College basketball team nickname bracket: Day 2 of first-round voting is open

It’s Day 2 of the College Basketball Team Nickname Bracket, and the Strange & Quirky Region is open for voting. Herein lie the names that send you running to Google to figure out what they’re supposed to mean.

On Tuesday, we opened the voting with the Friendly & Funny Region. There’s still one more day to vote there, so head over if you haven’t made your picks.

Check out the matchups below and cast your votes. Voting will be open until 3 p.m. ET on Sunday. (Click here for a full-size version of the full bracket.)

Other regions: Friendly & Funny Region | Strong & Virtuous Region | Formidable & Scary Region

No. 1 Shockers vs. No. 16 Mocs

Thanks to Wichita State’s recent runs of success, the luster of the Shockers nickname may have worn off for some of you, but it’s still a strong contender for the title. The name refers to the practice of harvesting — or shocking — wheat, a common pastime in the plains of Kansas and something old WSU players used to do for money.

Mocs! It does not refer to moccasins but is actually short for mockingbird. It’s the state bird of Tennessee, where the school is located, and the school website says a Moc “is a champion on the playing surface, in the classroom and, most importantly, in life.” Butch Jones would be proud.

No. 9 Tar Heels vs. No. 8 Ramblers

You know the Tar Heels well. The origin of their name may not be so familiar. It likely dates back to the Revolutionary War and probably has a very literal meaning, possibly referring to British soldiers getting the sticky substance — North Carolina’s biggest export at the time — on their shoes as they trudged around.

In the 1920’s Loyola’s football teams traveled — or “rambled” all around for their games. The name stuck and is undoubtedly unique and cool, even if a little lacking in creativity.

No. 5 Blue Hose vs. No. 12 Horned Frogs

Presbyterian will be a true test of how weird you all are. Can a pair of socks make a run in this tourney? Kudos to the Blue Hose for choosing “Hose” instead of “Sox” to mix things up a little. The school insists that this also honors “fierce Scottish warriors.” Come on, just embrace the socks.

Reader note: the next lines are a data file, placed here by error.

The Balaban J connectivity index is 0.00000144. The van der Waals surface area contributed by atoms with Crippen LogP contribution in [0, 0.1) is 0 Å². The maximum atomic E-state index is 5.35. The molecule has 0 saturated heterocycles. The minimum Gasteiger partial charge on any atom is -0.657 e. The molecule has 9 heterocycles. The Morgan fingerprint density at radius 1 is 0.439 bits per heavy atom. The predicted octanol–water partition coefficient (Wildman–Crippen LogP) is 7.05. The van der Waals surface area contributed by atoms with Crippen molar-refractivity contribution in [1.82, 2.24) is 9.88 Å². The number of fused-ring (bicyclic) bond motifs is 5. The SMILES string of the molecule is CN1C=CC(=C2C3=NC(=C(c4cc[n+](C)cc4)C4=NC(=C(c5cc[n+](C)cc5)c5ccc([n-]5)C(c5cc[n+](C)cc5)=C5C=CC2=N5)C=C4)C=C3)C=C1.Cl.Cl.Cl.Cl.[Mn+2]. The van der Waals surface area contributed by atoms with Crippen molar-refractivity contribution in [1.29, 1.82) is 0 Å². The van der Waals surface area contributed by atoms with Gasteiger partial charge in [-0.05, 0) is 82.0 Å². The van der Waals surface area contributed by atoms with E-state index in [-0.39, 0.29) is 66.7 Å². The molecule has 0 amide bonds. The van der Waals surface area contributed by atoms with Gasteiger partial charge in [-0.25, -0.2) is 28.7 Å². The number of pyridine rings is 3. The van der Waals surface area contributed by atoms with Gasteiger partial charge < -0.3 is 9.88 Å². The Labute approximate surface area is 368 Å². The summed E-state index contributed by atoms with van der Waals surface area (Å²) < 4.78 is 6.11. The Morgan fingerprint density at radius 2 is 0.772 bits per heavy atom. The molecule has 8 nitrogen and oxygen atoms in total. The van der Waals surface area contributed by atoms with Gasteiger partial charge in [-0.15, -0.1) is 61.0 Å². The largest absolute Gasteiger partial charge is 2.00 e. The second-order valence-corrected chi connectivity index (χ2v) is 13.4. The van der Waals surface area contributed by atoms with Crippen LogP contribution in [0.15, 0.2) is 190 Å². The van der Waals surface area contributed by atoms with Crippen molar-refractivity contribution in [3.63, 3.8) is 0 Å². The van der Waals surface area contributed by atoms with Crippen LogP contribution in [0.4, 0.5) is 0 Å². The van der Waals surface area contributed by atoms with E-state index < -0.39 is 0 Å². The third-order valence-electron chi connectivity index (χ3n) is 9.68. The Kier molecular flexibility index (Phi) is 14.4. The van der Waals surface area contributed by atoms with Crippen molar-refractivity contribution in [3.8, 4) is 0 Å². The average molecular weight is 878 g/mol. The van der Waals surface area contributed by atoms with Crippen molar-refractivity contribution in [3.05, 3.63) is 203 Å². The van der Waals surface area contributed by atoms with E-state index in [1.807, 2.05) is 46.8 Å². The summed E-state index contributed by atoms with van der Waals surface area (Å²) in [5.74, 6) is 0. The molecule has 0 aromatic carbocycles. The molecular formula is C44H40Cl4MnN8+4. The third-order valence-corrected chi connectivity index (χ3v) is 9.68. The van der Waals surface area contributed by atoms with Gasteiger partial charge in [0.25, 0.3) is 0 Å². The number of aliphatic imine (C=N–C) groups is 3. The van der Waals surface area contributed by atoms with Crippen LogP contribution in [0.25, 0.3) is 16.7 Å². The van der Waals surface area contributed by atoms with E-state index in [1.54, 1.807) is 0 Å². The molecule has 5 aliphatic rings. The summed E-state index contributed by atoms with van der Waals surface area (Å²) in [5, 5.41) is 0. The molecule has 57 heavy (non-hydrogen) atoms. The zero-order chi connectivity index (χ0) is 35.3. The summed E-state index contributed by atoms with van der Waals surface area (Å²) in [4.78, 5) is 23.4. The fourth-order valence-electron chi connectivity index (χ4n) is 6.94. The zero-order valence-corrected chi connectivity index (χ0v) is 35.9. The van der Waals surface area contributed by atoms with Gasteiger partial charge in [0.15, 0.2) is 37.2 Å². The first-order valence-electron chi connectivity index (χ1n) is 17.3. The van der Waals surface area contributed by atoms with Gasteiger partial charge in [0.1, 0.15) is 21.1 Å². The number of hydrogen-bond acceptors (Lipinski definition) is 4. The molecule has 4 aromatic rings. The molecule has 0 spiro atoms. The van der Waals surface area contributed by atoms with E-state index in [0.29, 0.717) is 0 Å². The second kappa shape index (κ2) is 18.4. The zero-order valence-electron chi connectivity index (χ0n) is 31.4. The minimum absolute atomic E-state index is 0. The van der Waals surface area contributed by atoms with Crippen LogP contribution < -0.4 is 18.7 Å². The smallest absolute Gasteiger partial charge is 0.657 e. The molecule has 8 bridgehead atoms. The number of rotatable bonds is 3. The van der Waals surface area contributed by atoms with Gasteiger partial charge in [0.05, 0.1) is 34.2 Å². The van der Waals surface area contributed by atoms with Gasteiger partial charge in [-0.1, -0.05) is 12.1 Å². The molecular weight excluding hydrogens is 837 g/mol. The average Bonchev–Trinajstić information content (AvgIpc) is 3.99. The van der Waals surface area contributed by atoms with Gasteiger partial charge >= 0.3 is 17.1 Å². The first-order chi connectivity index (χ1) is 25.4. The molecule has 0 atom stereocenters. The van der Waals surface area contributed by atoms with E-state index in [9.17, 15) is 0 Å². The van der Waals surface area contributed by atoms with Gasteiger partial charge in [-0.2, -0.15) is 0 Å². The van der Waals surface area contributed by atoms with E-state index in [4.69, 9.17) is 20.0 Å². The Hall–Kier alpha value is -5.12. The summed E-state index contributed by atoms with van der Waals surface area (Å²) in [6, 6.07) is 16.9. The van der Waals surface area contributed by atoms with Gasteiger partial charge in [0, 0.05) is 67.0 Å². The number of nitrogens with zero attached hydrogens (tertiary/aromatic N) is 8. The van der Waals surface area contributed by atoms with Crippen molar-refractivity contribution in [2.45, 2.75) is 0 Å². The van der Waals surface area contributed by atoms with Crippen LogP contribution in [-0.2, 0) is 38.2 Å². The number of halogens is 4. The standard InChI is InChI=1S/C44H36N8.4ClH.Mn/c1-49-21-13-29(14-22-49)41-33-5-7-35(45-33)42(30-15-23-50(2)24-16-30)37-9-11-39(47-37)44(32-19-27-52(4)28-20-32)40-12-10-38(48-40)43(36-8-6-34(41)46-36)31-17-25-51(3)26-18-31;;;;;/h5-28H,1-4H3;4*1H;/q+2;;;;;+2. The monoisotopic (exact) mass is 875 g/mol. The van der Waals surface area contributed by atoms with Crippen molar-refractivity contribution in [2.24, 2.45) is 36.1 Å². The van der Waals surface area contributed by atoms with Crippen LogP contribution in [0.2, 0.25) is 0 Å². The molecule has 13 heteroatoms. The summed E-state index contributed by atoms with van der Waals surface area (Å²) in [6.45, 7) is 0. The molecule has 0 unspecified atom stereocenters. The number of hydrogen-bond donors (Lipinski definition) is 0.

According to this L.A. Times article, TCU opted for Horned Frogs after students in the late 19th century saw a bunch of the critters hanging around practice one day. But the animal they saw — and the one depicted in the school logo — is technically a horned lizard, not a frog. Will you reward or punish them for their embrace of biological inaccuracy?

No. 13 Jaspers vs. No. 4 Billikens

Manhattan’s Jaspers honor one of the school’s most prominent figures — Brother Jasper of Mary, F.S.C. Brother Jasper was pretty much the Nick Saban of the 19th century Manhattan extracurricular scene. He founded the school’s first band and glee club, coached the baseball team and became the school’s first athletic director.

Saint Louis boasts one of the most lovably weird nicknames of them all with the Billikens, a “mythical good-luck figure who represents ‘things as they ought to be.'” The beastly-looking baby also provides one of the quirkier logos in college sports.

No. 3 Gamecocks vs. No. 14 Sooners

You don’t need a Google search to know what a gamecock is, still it’s impressive that two schools — South Carolina, of course, and the lesser-known Jacksonville State — opted for a prize-fighting rooster for their team nickname. And you’ll get to watch the Jacksonville State version in this year’s NCAA Tournament.

The Sooners is another name paying homage to local citizens. When the Oklahoma Territory was opened for settlement in the 1800s, a gun shot used to signify the start of a new Land Run. If you left before the gun, you were dubbed a “sooner,” and the name came to signify “energetic, ‘can-do’ individuals.” But can they handle an angry rooster?

No. 11 Hoosiers vs. No. 6 Zips

Another regional term burned into the national consciousness thanks to sports, Hoosiers might be the most iconic of them all. It was likely a term of derision back in the day for people from the Indiana area, but after years of basketball successes and a classic movie about a small-town high school team, it’s now anything but.

Akron does rubber, so of course the university’s sports teams pay homage to that. The name is a shortened version of Zippers, which was the name of a popular rubber shoe in the 1920s.

No. 7 Seawolves vs. No. 10 Mean Green

It’s a wolf, but like, in the water. The Stony Brook website says the Seawolf is a “mythical sea creature … said to bring good luck to all those fortunate enough to see it.” I should hope so.

North Texas’ rhyming, colorful nickname came about after a fearsome football defensive unit in the 1960s was given the nickname “Mean Green.” The name stuck, even to one of the players on that defensive unit — “Mean” Joe Greene. Greene’s personal version of the nickname didn’t take hold until he had reached the NFL.

No. 15 Hatters vs. No. 2 Ragin’ Cajuns

Stetson carries the name of John B. Stetson, maker of the famous Stetson hats. Thus, the Hatters.

“A Ragin’ Cajun is not a person or an animal, but a feeling that describes our unique way of life,” says the University of Louisiana at Lafayette’s website. Unique indeed, and a strong contender to come out of this region.

Coming Thursday: Voting for the first round in the Strong & Virtuous Region.